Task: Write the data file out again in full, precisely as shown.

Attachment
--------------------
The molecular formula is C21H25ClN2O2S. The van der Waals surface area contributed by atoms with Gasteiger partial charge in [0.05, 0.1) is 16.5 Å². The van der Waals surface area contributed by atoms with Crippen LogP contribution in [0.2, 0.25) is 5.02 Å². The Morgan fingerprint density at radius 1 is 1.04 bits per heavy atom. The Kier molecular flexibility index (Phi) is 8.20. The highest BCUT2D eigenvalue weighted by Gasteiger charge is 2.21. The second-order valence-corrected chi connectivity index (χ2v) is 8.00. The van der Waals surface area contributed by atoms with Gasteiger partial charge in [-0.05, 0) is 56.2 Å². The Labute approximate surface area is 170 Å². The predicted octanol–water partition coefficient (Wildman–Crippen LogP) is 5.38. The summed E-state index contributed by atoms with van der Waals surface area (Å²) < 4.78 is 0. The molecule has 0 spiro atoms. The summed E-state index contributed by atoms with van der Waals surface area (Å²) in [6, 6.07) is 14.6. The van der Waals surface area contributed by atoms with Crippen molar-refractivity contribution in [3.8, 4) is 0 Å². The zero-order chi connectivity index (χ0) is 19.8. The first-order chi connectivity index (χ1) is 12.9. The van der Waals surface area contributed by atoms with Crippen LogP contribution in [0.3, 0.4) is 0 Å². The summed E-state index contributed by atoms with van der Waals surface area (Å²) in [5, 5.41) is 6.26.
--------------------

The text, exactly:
The molecular formula is C21H25ClN2O2S. The van der Waals surface area contributed by atoms with Gasteiger partial charge in [0.05, 0.1) is 16.5 Å². The van der Waals surface area contributed by atoms with Crippen LogP contribution in [0.2, 0.25) is 5.02 Å². The Morgan fingerprint density at radius 1 is 1.04 bits per heavy atom. The Kier molecular flexibility index (Phi) is 8.20. The highest BCUT2D eigenvalue weighted by Gasteiger charge is 2.21. The second-order valence-corrected chi connectivity index (χ2v) is 8.00. The van der Waals surface area contributed by atoms with Gasteiger partial charge in [-0.05, 0) is 56.2 Å². The Labute approximate surface area is 170 Å². The predicted octanol–water partition coefficient (Wildman–Crippen LogP) is 5.38. The summed E-state index contributed by atoms with van der Waals surface area (Å²) < 4.78 is 0. The molecule has 0 spiro atoms. The summed E-state index contributed by atoms with van der Waals surface area (Å²) in [6, 6.07) is 14.6. The van der Waals surface area contributed by atoms with Crippen molar-refractivity contribution in [3.8, 4) is 0 Å². The zero-order chi connectivity index (χ0) is 19.8. The first-order chi connectivity index (χ1) is 12.9. The van der Waals surface area contributed by atoms with Crippen LogP contribution in [0.3, 0.4) is 0 Å². The summed E-state index contributed by atoms with van der Waals surface area (Å²) in [5, 5.41) is 6.26.